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Vibrant Living: How to Design a Functional and Stylish Entry

posted on Wednesday, July 7, 2021 in Realtor News

image of entrywayIt’s one of the hardest-working rooms in your house — and most of the time, it’s not even a room unto its own! Your entryway should help you get organized as you’re heading out the door and help you stay organized when you get home. It’s got to stand up to mud, dirt, and wet shoes and paws. It should welcome you and your guests into your home and reflect your tastes, all while providing a location to put down your purse or briefcase and take off your shoes.

How on Earth can one sort-of room do all that?! Let’s take a look at the essential elements for an organized, functional, and attractive entryway.

Slim console table.

If you have room, use a narrow table as a place to put things down when you’re coming or going. It’s also a lovely spot to keep a vase of fresh flowers or a healthy green plant to brighten up your day.

Comfortable seating.

A bench or chair where you can take your shoes on and off is functional and welcoming to guests. You can store shoes (and other things like reusable grocery bags) under a bench in containers, or stand wet or dirty shoes on a shoe mat. Add a throw pillow or two for style and comfort.

Baskets for storage.

The idea is to reduce clutter and make it easy to find what you’re looking for as you’re heading out the door. Containers can go on your console table, on the floor, or in a cupboard if you have one. Place them in cubbies to hide shoes or sports gear. Sort the mail, and put papers that need to be signed and returned to school in one that you keep on the console table. Dedicate one for gloves, one for scarves, and one for hats. You can mix together wooden crates, woven and wire baskets, or fabric bins — just don’t bring in too many disparate elements, which can feel cluttered and disorganized.

Hooks at different heights.

Hooks are so useful and versatile — and if you don’t have a front-hall closet, essential! Stock up and screw some into the side of your console table, on the wall, or on the back of your door to hold keys, coats, backpacks, bike helmets, dog leashes, etc.

Multi-purpose shelving.

Some floating shelves or built-in shelving are another great addition to your entry area. They can hold the aforementioned baskets or be used to feature decorative elements. A high shelf running around the space near the ceiling can store less-used items. And a cabinet or armoire counts as shelving, too!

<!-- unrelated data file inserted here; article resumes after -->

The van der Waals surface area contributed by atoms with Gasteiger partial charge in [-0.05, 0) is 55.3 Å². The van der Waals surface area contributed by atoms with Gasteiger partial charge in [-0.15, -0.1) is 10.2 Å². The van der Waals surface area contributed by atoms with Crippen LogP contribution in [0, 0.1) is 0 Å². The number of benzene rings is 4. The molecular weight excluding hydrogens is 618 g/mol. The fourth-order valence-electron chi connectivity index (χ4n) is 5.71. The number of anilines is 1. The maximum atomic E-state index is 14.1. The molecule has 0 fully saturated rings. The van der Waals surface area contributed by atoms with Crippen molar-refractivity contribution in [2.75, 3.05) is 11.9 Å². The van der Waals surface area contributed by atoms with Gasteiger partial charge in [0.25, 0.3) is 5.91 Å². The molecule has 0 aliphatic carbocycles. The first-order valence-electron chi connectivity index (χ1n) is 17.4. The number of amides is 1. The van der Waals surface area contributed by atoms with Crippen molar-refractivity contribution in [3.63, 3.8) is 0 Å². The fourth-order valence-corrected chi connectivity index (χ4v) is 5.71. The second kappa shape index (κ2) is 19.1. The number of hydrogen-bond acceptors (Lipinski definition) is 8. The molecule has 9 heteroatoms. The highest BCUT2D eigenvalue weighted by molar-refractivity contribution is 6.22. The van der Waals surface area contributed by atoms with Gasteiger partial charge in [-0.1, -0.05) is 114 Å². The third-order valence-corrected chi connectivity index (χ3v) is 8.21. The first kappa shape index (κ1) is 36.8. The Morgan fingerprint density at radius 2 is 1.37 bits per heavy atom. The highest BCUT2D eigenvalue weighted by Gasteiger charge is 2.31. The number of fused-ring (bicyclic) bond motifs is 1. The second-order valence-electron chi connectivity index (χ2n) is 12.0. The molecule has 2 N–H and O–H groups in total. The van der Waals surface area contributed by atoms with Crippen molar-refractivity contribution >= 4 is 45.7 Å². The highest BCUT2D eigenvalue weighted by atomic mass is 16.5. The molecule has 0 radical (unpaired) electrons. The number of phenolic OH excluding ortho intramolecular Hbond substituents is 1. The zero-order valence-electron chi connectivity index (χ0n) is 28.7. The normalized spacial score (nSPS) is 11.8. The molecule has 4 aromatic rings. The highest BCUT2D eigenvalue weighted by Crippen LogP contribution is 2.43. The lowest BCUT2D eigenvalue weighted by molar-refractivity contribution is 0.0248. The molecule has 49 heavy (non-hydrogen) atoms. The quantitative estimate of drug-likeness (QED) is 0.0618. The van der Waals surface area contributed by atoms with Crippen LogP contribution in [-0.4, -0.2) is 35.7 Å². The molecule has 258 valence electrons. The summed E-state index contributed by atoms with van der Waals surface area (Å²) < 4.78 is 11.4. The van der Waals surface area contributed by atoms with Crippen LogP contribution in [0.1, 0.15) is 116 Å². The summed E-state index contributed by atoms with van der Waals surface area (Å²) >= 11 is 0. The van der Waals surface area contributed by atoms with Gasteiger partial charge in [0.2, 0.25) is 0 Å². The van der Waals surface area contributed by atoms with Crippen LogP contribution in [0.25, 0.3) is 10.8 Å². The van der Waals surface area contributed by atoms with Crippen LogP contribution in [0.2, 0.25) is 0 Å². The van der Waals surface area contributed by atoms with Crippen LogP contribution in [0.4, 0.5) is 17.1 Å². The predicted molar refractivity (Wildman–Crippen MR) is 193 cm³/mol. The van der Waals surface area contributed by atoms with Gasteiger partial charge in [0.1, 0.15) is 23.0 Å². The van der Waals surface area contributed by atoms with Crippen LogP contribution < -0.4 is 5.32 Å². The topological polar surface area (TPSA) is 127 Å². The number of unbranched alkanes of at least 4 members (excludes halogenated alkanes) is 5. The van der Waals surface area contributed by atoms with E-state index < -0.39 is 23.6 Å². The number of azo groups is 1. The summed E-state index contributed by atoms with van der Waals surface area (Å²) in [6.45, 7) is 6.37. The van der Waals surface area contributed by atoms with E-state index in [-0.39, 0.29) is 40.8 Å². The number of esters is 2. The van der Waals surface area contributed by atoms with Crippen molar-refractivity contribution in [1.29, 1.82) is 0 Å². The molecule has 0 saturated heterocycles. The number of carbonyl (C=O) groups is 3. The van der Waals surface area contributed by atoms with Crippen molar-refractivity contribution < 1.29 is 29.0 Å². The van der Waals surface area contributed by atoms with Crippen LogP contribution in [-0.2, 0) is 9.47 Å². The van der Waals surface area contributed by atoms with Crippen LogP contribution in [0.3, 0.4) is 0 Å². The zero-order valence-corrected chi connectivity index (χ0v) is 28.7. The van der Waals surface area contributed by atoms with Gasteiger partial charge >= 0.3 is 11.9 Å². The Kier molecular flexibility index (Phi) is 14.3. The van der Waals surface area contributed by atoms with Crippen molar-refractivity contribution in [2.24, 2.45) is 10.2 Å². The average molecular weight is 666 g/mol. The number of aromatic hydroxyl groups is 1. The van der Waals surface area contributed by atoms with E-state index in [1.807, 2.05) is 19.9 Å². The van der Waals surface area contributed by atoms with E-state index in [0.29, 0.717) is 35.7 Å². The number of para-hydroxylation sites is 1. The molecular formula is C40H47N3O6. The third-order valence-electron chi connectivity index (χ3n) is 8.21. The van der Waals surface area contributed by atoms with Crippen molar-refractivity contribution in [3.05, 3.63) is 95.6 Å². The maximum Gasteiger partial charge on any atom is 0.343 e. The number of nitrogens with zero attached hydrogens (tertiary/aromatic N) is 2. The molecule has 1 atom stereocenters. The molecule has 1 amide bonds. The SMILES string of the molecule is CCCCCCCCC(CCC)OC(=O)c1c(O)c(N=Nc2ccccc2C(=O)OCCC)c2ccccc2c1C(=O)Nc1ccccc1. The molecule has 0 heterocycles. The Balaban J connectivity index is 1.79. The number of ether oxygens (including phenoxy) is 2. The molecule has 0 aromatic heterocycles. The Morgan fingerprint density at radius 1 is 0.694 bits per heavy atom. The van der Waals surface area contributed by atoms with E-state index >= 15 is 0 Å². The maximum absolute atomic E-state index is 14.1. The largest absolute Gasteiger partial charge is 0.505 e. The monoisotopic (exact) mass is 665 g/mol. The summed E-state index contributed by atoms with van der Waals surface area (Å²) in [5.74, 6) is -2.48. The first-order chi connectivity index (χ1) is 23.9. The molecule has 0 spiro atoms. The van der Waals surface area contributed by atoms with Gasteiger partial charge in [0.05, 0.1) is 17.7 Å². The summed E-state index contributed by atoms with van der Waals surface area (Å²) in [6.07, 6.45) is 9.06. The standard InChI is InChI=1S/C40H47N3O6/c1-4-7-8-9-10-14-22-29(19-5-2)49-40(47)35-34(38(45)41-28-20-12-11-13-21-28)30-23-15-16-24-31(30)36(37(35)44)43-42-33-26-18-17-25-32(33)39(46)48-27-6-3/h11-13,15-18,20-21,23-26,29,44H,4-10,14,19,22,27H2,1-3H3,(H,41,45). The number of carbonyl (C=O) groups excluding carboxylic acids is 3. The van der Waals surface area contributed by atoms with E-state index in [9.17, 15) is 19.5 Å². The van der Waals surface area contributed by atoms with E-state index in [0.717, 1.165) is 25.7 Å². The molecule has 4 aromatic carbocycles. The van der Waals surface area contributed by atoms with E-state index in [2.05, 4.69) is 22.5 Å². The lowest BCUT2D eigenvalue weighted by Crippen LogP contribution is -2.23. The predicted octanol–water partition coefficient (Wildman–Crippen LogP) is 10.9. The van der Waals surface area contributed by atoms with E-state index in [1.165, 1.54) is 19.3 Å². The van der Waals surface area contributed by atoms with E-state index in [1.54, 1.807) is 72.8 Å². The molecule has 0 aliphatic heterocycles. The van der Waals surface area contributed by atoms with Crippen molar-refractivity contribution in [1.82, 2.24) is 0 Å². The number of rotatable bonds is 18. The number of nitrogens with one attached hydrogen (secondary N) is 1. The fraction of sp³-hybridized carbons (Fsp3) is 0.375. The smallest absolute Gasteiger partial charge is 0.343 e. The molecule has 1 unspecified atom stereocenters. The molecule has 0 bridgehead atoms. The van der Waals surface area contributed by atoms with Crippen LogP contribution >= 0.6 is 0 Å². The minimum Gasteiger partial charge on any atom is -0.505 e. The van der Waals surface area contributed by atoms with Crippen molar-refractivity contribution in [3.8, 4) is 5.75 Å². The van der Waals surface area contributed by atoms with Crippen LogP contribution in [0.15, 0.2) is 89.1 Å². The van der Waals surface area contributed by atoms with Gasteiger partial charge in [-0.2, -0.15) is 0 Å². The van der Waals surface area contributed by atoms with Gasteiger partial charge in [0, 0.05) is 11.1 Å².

Sturdy, all-weather rug or runner.

An area rug helps define your entryway as its own space. Choose something washable that can handle muddy shoes, running kids, pets, and a lot of foot traffic. Look for indoor-outdoor mats or wool rugs in dark colors or bold patterns to hide the dirt. Remember, durable doesn’t have to mean boring — use this as an opportunity to start a theme or as a jumping-off point for a color scheme or decorative style. For example, if you purchase a blue rug with a nautical theme, hang a ship’s wheel, some brass décor, and continue the blue scheme in paint and throw pillows to create a cohesive look.

All-weather flooring.

Changing the floor in your entryway to tiles or bricks means it will likely last longer. Plus, your new rug will look great on them. If you are going to tear up the existing floor, consider adding radiant floor heating to help dry up the dampness. Stay away from material like marble and porcelain that can be slippery.

Stylish mirror.

A mirror makes an excellent focal point for your entry. Besides being convenient for checking yourself out before you head out the door, it will make the space look bigger, too.

More than one type of lighting.

There’s probably an overhead light in your entryway, but what about task lighting over your storage or ambient light to set a mood? Or lighting that makes you look good in that mirror? Sconces framing artwork, a lamp on the floor or table, recessed lighting, a pendant light centered in the ceiling: There are so many choices! Just be sure the switches are conveniently located.

If you’re super crunched for space, consider turning the area under the staircase, or even just a corner of the living room, into a sweet little entryway into your home.  

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